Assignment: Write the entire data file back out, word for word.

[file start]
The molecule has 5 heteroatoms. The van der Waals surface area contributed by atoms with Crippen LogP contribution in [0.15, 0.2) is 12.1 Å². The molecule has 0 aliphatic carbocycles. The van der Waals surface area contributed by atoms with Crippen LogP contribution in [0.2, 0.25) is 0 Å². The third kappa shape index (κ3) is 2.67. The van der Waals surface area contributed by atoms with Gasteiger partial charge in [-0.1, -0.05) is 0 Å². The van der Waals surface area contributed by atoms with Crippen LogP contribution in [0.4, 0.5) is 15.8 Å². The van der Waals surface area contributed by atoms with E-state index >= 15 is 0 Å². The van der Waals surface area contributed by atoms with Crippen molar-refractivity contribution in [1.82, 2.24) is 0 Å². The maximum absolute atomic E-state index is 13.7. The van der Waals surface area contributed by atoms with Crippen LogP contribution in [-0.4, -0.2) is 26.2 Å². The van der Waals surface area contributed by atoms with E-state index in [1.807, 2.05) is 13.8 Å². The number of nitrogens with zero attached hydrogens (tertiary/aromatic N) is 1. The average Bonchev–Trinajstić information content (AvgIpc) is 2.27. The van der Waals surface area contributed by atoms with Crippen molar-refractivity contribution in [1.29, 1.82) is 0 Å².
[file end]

The molecule has 5 heteroatoms. The van der Waals surface area contributed by atoms with Crippen LogP contribution in [0.15, 0.2) is 12.1 Å². The molecule has 0 aliphatic carbocycles. The van der Waals surface area contributed by atoms with Crippen LogP contribution in [0.2, 0.25) is 0 Å². The third kappa shape index (κ3) is 2.67. The van der Waals surface area contributed by atoms with Gasteiger partial charge in [-0.1, -0.05) is 0 Å². The van der Waals surface area contributed by atoms with Crippen LogP contribution in [0.4, 0.5) is 15.8 Å². The van der Waals surface area contributed by atoms with E-state index >= 15 is 0 Å². The van der Waals surface area contributed by atoms with Crippen molar-refractivity contribution in [1.82, 2.24) is 0 Å². The maximum absolute atomic E-state index is 13.7. The van der Waals surface area contributed by atoms with Crippen LogP contribution in [-0.4, -0.2) is 26.2 Å². The van der Waals surface area contributed by atoms with E-state index in [1.807, 2.05) is 13.8 Å². The number of nitrogens with zero attached hydrogens (tertiary/aromatic N) is 1. The average Bonchev–Trinajstić information content (AvgIpc) is 2.27. The van der Waals surface area contributed by atoms with Crippen molar-refractivity contribution in [1.29, 1.82) is 0 Å².